"Ontarians can't imagine that we could be short of energy, but we are perilously close to that now," he warned.
An aging nuclear infrastructure and the current Liberal government's pledge to shut down coal plants for public health and environmental reasons are causing major power consumers in the province to lose sleep, as electricity prices escalate and confidence in the adequacy of future supply becomes an issue.
The tough choices boil down to coal or nuclear, suggested Conway, who retired from politics in 2003 following a 28-year career as an Ontario cabinet minister and Liberal Member of the Legislative Assembly.
"In my 30 years of public life, the one thing I generally found was that the one option I never had was some celestial, heavenly ideal. I was always
forced to deal in the real world of second and third choices."
Resource development and energy policy have been centre stage in Ontario for 100 years, Conway reminded industry leaders, who had meetings
scheduled that afternoon with cabinet ministers and senior civil servants to air mining industry concerns.
In 1906, then Mines Minister Frank Cochrane, a Sudbury businessman, introduced a new Mining Act, and 100 years ago in June, London, Ontario, cigar box manufacturer and politician Adam Beck spearheaded the establishment of a publicly owned hydroelectric power commission.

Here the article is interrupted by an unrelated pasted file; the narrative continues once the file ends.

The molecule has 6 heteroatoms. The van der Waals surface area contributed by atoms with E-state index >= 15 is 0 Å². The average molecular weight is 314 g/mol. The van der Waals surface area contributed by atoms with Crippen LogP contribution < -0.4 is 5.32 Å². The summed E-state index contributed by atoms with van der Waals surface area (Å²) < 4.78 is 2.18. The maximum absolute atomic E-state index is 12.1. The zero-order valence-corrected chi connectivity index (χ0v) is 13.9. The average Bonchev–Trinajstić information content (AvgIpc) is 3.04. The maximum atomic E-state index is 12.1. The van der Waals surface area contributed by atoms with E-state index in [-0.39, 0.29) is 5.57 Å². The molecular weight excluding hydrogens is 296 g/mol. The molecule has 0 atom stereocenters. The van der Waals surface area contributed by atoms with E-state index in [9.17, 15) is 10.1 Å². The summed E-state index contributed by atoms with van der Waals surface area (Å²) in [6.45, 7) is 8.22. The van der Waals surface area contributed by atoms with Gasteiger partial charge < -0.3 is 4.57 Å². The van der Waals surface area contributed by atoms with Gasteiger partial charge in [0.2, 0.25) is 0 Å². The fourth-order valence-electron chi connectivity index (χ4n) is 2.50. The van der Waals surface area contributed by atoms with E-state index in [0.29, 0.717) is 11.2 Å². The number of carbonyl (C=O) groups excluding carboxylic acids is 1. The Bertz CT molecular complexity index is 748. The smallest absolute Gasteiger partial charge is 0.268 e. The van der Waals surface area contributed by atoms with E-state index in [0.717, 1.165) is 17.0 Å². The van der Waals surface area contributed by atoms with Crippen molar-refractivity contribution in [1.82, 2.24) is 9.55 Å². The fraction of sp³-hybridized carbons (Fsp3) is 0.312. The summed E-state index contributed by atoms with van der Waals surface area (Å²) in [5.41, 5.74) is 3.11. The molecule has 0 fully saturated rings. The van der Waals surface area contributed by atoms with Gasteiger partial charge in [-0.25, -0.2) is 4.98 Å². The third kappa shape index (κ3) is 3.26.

Also on the public agenda at the time was the Temiskaming and Northern Ontario Railway, a provincially funded enterprise aimed at opening up the region's vast resource wealth. In 1905, as railway workers drove the line north, "the motherlode of all motherlodes of silver" was discovered near present-day Cobalt, sparking one of the greatest mining rushes of all time.
"Much of the wealth to be seen in Rosedale [a posh neighbourhood in Toronto] is a direct result of that railway and the mineral wealth that funneled down here by the tens of millions of dollars," said Conway, underlining the role that mining has played in the development of the province.
Power generated by the public utility established by Beck provided Ontario with cheap and reliable energy until 1960, when the limits of hydropower
and increasing demand for electricity sparked a search for alternative power sources.
A key theme running through the history of public energy policy, "was the notion of self-sufficiency," so the decision to focus on nuclear power beginning in the 1960's wasn't surprising, suggested Conway.
"We had the uranium [in Elliot Lake], we had the manufacturing capacity and we had the Candu nuclear technology at Chalk River. We had it all."
By 1992, 62 per cent of the total electricity output in Ontario came from three nuclear stations, said Conway.
"It's important to remember why we did some of the things we did and for government to understand the close relationship between reliable, affordable energy inputs and the vibrancy and strength of this economy."
Liquid natural gas is cited as one energy option, but 60 per cent of LNG reserves are in Qatar, Russia and Iran - "not the most stable places in the world," said Conway. Tapping hydropower from Northern Manitoba, another possibility, would require the construction of transmission lines through First Nation territories in Northern Ontario, and "you are not going to do that overnight," he warned.
Conway urged industry leaders to find ways "to engage and inform the public about the real choices, the costs and the consequences of those choices."